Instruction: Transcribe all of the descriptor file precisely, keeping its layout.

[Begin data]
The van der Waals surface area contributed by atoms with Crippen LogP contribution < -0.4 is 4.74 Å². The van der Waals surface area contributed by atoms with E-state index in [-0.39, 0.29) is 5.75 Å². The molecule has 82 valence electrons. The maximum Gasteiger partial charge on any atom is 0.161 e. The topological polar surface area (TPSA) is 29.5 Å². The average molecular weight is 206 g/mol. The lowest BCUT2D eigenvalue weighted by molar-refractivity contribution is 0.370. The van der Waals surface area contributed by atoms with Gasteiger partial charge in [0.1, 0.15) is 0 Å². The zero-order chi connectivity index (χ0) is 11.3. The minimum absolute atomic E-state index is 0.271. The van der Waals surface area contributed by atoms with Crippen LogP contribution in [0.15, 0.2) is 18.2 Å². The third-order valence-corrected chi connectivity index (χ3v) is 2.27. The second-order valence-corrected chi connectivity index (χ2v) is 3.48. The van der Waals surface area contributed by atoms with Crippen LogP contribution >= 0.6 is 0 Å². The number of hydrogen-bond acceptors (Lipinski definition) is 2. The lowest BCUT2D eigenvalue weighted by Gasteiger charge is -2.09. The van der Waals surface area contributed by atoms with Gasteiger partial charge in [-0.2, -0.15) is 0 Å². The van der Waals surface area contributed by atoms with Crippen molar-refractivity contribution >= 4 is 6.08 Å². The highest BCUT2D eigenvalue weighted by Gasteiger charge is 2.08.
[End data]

The van der Waals surface area contributed by atoms with Crippen LogP contribution < -0.4 is 4.74 Å². The van der Waals surface area contributed by atoms with E-state index in [-0.39, 0.29) is 5.75 Å². The molecule has 82 valence electrons. The maximum Gasteiger partial charge on any atom is 0.161 e. The topological polar surface area (TPSA) is 29.5 Å². The average molecular weight is 206 g/mol. The lowest BCUT2D eigenvalue weighted by molar-refractivity contribution is 0.370. The van der Waals surface area contributed by atoms with Gasteiger partial charge in [0.1, 0.15) is 0 Å². The zero-order chi connectivity index (χ0) is 11.3. The minimum absolute atomic E-state index is 0.271. The van der Waals surface area contributed by atoms with Crippen LogP contribution in [0.15, 0.2) is 18.2 Å². The third-order valence-corrected chi connectivity index (χ3v) is 2.27. The second-order valence-corrected chi connectivity index (χ2v) is 3.48. The van der Waals surface area contributed by atoms with Crippen LogP contribution >= 0.6 is 0 Å². The number of hydrogen-bond acceptors (Lipinski definition) is 2. The lowest BCUT2D eigenvalue weighted by Gasteiger charge is -2.09. The van der Waals surface area contributed by atoms with Gasteiger partial charge in [-0.2, -0.15) is 0 Å². The van der Waals surface area contributed by atoms with Crippen molar-refractivity contribution >= 4 is 6.08 Å². The highest BCUT2D eigenvalue weighted by Gasteiger charge is 2.08.